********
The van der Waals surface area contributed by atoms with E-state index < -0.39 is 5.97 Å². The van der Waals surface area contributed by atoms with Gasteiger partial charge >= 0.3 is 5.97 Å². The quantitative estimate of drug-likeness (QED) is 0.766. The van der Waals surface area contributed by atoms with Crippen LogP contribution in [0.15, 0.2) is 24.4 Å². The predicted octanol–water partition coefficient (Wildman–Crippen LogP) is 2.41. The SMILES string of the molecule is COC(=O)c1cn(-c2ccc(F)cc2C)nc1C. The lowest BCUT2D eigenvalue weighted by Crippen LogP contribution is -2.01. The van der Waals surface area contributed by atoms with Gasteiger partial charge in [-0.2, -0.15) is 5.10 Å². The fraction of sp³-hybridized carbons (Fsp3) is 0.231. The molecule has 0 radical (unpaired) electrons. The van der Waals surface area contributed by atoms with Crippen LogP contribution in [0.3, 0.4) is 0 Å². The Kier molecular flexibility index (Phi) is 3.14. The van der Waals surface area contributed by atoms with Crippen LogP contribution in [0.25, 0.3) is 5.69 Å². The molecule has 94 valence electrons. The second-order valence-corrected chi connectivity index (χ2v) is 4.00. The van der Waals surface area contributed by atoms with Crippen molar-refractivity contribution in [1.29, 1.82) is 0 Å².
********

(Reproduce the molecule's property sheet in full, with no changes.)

The van der Waals surface area contributed by atoms with E-state index < -0.39 is 5.97 Å². The van der Waals surface area contributed by atoms with Gasteiger partial charge >= 0.3 is 5.97 Å². The quantitative estimate of drug-likeness (QED) is 0.766. The van der Waals surface area contributed by atoms with Crippen LogP contribution in [0.15, 0.2) is 24.4 Å². The predicted octanol–water partition coefficient (Wildman–Crippen LogP) is 2.41. The SMILES string of the molecule is COC(=O)c1cn(-c2ccc(F)cc2C)nc1C. The lowest BCUT2D eigenvalue weighted by Crippen LogP contribution is -2.01. The van der Waals surface area contributed by atoms with Gasteiger partial charge in [-0.2, -0.15) is 5.10 Å². The fraction of sp³-hybridized carbons (Fsp3) is 0.231. The molecule has 0 radical (unpaired) electrons. The van der Waals surface area contributed by atoms with Crippen LogP contribution in [0.3, 0.4) is 0 Å². The Kier molecular flexibility index (Phi) is 3.14. The van der Waals surface area contributed by atoms with Crippen LogP contribution in [0.25, 0.3) is 5.69 Å². The molecule has 94 valence electrons. The second-order valence-corrected chi connectivity index (χ2v) is 4.00. The van der Waals surface area contributed by atoms with Crippen molar-refractivity contribution in [1.29, 1.82) is 0 Å².